Banking for your business won’t be like your personal banking. There are stricter rules about checks and where you can open an account. You, not your financial institution, are responsible for keeping track of your business expenses so you can properly file your taxes every year, and your financial institution will require more paperwork than they do for you to open a personal account.
First off, what type of businesses could I start?
There are four general types of businesses in the state of Michigan:
- Sole Proprietorship: This is a business owned by one owner and is not incorporated. They can only accept checks made out to the owner’s name, unless the owner also has a Doing Business As (DBA) on file with the county. In that case, they can accept checks to the owner’s name or that business name. The business can have an EIN number for tax purposes, but it is not required.
- Partnership: This is a business owned by more than one owner and is not incorporated. They can only accept checks made out to the owners’ names, unless the owners also have a Doing Business As (DBA) on file with the courthouse. In that case, they can accept checks to the owners’ name or that business name. The business can have an EIN number for tax purposes, but it is not required.
- Limited Liability Company (LLC): This is an incorporated business that can have one or multiple owners. They can only accept checks which are made out to the business name, unless the LLC has a Certificate of Assumed Name. In that case, they can accept checks to the business name or the certified assumed name. LLCs must have Articles of Organization and an EIN number for tax purposes.
- Corporation (Inc): This is an incorporated business that can have several shareholders, though the business itself is treated as a single “person”. They can only accept checks which are made out to the business name, unless the LLC has a Certificate of Assumed Name. In that case, they can accept checks to the business name or the certified assumed name. Corporations have a Board of Directors, Articles of Incorporation, Bylaws, and an EIN number for tax purposes.
You need to decide what business is best for you based on where you are located, who you service, and how large your company is. To make decisions like these, you should speak with a financial adviser.
What will I need to do to open a business bank account?
- First, you need to make sure your financial institution services businesses like yours. For example, the MTEFCU does not open accounts for Partnerships, LLCs, and Corporations at this time. Because of this, to open a business account at the MTEFCU, you must have a Sole Proprietorship (DBAs are okay).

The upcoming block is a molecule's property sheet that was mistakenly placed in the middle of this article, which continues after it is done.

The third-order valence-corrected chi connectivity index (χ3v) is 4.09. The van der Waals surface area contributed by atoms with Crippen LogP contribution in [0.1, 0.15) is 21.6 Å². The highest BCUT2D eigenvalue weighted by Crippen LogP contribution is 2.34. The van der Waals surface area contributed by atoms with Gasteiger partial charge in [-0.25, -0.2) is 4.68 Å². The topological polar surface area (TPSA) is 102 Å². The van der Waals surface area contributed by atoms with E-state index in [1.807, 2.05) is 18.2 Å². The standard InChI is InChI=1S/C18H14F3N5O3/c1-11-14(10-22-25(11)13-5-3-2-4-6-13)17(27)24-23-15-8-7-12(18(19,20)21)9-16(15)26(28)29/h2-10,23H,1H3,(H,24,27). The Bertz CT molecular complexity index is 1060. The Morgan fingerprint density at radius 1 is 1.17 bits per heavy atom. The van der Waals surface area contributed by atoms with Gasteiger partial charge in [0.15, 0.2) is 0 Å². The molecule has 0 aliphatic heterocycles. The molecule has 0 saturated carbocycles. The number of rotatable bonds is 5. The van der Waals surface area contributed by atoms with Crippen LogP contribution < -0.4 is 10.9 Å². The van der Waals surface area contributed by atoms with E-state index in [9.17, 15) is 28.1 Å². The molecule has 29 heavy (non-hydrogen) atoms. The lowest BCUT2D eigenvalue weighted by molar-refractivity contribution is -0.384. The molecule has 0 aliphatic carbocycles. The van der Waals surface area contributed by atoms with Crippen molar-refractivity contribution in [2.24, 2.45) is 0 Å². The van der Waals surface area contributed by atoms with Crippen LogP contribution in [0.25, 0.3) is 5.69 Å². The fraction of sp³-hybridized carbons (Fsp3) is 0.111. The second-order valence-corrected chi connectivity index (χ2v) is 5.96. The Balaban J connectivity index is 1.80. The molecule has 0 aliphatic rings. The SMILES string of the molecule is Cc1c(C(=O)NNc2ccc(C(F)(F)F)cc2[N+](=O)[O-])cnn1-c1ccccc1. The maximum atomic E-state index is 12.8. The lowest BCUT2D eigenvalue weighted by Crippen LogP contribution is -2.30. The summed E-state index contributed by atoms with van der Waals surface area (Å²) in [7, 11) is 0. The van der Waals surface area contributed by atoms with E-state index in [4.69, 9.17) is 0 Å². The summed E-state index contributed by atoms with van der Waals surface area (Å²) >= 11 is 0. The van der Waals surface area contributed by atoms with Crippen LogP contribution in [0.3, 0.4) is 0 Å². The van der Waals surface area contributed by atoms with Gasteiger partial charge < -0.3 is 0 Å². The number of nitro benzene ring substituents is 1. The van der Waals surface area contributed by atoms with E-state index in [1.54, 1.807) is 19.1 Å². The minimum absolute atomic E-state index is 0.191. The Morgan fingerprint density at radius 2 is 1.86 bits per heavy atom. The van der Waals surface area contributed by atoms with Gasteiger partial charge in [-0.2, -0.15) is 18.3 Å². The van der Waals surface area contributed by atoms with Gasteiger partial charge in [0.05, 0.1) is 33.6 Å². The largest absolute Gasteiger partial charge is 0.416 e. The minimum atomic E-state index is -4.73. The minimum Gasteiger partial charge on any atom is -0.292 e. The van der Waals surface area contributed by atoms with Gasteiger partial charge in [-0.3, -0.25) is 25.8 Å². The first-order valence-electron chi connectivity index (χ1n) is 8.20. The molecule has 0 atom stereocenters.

- Bring all of the paperwork your financial institution requires for a new account. For a Sole Proprietorship at the MTEFCU, for example, we require the owner provides the following:
- Legal ID
- Address verification (if it differs from their ID)
- Business registration paperwork (such as a valid, unexpired DBA registration form, if applicable)
- EIN proof (if applicable)
For LLCs and corporations, your financial institution may require that you provide things such as the Articles of Organization/Incorporation, Board minutes approving the account opening, a list of the owners and their shares, a Certification of Beneficial Owners, etc. Contact your financial institution for a list of the documentation they require upon opening a business account.
Will financial institutions let me open an account for any category of business?
This is something that depends on the financial institution. Obviously, your entity must provide legal services or products to open a bank account. However, some institutions will not (or legally cannot) open accounts even if the business technically provides legal products/services.
For example, the MTEFCU is unable to open or maintain accounts for businesses which:
- Participate in or facilitate internet gambling,
- Own and operate their own ATM(s),
- Buy, sell, grow, or distill marijuana or CBD products, or
- Buy, sell, and/or cash monetary instruments or provides other monetary services (Money Service Businesses).
If you are unsure about your business, contact your financial institution to make sure your business type is serviceable by them.
Notes About DBAs
Business owners should keep in mind that DBA registration expires every five years. Once it expires, anyone can register that name, and if that happens, the previous owner will be unable to claim checks to that business name, so make sure you renew it before it expires! Certain businesses, like the MTEFCU, may require that you provide them with an updated copy whenever you renew it.